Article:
By Micah Hanks
Over at the Mysterious Universe blog, my fellow researcher Nick Redfern recently did an article on “Time Traveling Ufonauts,” in which he speculated on how the appearance of some UFO and MIB-related phenomenon could actually stem from technologies based in our future.
In the comments thread below, some of the readers engaged in a debate about whether or not time travel is even possible in the first place. Not to ride the proverbial fence too greatly, but of course, it became suddenly the case for me to be try to fit snugly between the “for” and “against” arguments, and instead explore the potentials for non-temporal phenomenon that might emanate from the future (or the past, for that matter), and how a person from our present day might perceive such phenomenon. Below I’ve excerpted my own comment from the thread:
I too have wrestled with the “time travel” theory as it may pertain to some UFO phenomenon. In my new book, The UFO Singularity, rather than adopting the view that beings from the future literally travel here in time machines, I have wondered instead whether some UFO phenomenon (and in truth, perhaps other varieties of Fortean phenomenon) might not stem from what we could call something akin to anomalous “temporal inconsistencies,” or physical circumstances capable of producing inexplicable rents in temporality and space-time.
It is beyond the scope of the present discussion to presume how or why such a “time-slip” might occur (borrowing another popular term for the phenomenon here), but I still think that there is at least the potential existent which, rather than presenting us with actual “time travel,” could nonetheless present circumstances that might allow present-day humans to perceive both events from the past (i.e. ghosts and traditional reports of “time slips” that generally favor past events), and perhaps events or objects stemming from our temporal future as well. Could some UFO phenomenon constitute the latter? Who knows…
One big issue we’re left to deal with, if the latter were in fact the case, would be the apparent thermodynamic “arrow” of time. In other words, entropic forces prevent us from perceiving the future, although the human brain can certainly store memories of the past. As much as I dislike many of Stephen Hawking’s other theories (namely his dismissive attitude toward UFO phenomenon), he seems to be spot-on in his determinations as to why humans can’t perceive “memories of the future,” to borrow Mr. von Daniken’s terminology. Thermodynamic laws and, namely, that little hiccup we call entropy seem to disallow that… but if the temporal past nonetheless remains accessible in some way (even if only to memory, and of course, through physical mediums like film and photos), then how does this logic pertain to future humans, whose mastery of nanotechnologies, etc, may allow them a greater degree of control over the manipulation of temporality? If these beings could influence their own past, how would you or I perceive it today? And furthermore, if advanced science of the future one day discovers ways to overcome things like entropy, will so called “perfectly efficient” machines allow humans to begin to perceive aspects of the future, either through things like advanced A.I., or maybe even synthetic enhancement of physical human bodies?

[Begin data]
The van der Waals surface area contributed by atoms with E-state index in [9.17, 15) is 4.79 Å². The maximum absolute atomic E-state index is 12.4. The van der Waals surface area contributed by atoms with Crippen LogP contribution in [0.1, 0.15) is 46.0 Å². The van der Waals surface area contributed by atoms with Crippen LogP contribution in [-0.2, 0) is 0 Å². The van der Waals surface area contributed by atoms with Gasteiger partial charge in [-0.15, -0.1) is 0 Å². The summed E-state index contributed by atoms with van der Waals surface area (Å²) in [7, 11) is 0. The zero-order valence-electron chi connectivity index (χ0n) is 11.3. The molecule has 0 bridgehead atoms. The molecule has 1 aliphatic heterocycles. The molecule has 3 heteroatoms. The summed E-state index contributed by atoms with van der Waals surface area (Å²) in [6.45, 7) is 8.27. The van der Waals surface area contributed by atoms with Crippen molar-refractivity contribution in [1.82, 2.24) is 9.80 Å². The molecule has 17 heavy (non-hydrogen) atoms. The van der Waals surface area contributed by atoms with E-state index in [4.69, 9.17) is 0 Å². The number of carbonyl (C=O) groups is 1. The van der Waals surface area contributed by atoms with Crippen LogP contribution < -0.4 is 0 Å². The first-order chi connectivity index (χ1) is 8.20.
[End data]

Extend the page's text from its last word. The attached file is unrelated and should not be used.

It provides some food for thought, at very least… although I don’t think any of what I’m discussing here really constitutes the traditional notion of “time travel” by any means. Nonetheless, certain future technologies that may evade temporality and time, essentially, as we know it today, may indeed have an influence over various observable phenomenon humans are capable of witnessing today… and these would no doubt be referred to by the likes of Nick Redfern and I as being “high strangeness.”
Image by Gabriel Amadeus via Flickr.